Blackout Oxford in is a chaotic place with scores of time traveling historians being sent into the past Michael Davies is prepping to go to Pearl Harbor Merope Ward is coping with a bunch of bratty

  • Title: Blackout
  • Author: Connie Willis
  • ISBN: -
  • Page: 369
  • Format: Kindle Edition
  • Oxford in 2060 is a chaotic place, with scores of time traveling historians being sent into the past Michael Davies is prepping to go to Pearl Harbor Merope Ward is coping with a bunch of bratty 1940 evacuees and trying to talk her thesis adviser into letting her go to VE Day Polly Churchill s next assignment will be as a shopgirl in the middle of London s Blitz But noOxford in 2060 is a chaotic place, with scores of time traveling historians being sent into the past Michael Davies is prepping to go to Pearl Harbor Merope Ward is coping with a bunch of bratty 1940 evacuees and trying to talk her thesis adviser into letting her go to VE Day Polly Churchill s next assignment will be as a shopgirl in the middle of London s Blitz But now the time travel lab is suddenly canceling assignments and switching around everyone s schedules And when Michael, Merope, and Polly finally get to World War II, things just get worse For there they face air raids, blackouts, and dive bombing Stukas to say nothing of a growing feeling that not only their assignments but the war and history itself are spiraling out of control Because suddenly the once reliable mechanisms of time travel are showing significant glitches, and our heroes are beginning to question their most firmly held belief that no historian can possibly change the past.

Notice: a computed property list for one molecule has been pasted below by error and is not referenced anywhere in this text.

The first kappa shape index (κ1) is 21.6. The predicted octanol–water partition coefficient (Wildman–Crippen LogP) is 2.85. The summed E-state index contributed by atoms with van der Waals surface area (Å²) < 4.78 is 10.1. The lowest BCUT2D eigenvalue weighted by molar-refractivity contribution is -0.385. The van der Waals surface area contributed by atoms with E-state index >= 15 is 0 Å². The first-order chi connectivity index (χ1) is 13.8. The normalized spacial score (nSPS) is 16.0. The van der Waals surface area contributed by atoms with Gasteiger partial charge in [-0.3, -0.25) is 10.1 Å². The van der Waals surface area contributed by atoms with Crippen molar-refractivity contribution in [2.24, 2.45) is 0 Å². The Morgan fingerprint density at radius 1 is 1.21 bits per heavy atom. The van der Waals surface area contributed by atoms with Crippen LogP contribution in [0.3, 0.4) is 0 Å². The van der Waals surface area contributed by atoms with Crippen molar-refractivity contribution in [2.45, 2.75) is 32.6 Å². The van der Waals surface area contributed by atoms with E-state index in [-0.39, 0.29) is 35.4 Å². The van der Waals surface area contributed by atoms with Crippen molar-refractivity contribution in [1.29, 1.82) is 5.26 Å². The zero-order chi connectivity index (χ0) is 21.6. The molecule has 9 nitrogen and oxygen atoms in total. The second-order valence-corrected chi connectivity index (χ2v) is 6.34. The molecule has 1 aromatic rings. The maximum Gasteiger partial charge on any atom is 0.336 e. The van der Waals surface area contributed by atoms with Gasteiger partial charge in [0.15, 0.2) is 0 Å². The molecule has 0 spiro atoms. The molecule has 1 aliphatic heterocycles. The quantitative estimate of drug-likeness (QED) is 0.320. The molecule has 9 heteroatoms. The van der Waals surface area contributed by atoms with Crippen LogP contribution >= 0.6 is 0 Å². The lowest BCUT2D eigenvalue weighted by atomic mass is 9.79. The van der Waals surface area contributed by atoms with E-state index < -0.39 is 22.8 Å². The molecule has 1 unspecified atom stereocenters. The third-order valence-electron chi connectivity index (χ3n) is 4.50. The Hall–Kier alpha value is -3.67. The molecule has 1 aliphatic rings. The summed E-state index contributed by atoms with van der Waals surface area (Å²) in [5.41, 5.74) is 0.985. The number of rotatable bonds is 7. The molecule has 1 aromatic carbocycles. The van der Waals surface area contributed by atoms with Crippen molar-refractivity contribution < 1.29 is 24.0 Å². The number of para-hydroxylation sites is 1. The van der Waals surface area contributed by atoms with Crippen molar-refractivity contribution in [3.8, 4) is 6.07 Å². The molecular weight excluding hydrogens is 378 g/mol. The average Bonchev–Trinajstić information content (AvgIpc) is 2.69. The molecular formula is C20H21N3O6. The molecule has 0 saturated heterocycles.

• ✓ Blackout || ç PDF Download by ↠ Connie Willis
      369 Connie Willis
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      Posted by:Connie Willis
      Published :2020-04-26T09:39:33+00:00

    2 thoughts on “Blackout

    1. Constance Elaine Trimmer Willis is an American science fiction writer She is one of the most honored science fiction writers of the 1980s and 1990s.She has won, among other awards, ten Hugo Awards and six Nebula Awards Willis most recently won a Hugo Award for All Seated on the Ground August 2008 She was the 2011 recipient of the Damon Knight Memorial Grand Master Award from the Science Fiction Writers of America SFWA.She lives in Greeley, Colorado with her husband Courtney Willis, a professor of physics at the University of Northern Colorado She also has one daughter, Cordelia.Willis is known for her accessible prose and likable characters She has written several pieces involving time travel by history students and faculty of the future University of Oxford These pieces include her Hugo Award winning novels Doomsday Book and To Say Nothing of the Dog and the short story Fire Watch, found in the short story collection of the same name.Willis tends to the comedy of manners style of writing Her protagonists are typically beset by single minded people pursuing illogical agendas, such as attempting to organize a bell ringing session in the middle of a deadly epidemic Doomsday Book , or frustrating efforts to analyze near death experiences by putting words in the mouths of interviewees Passage.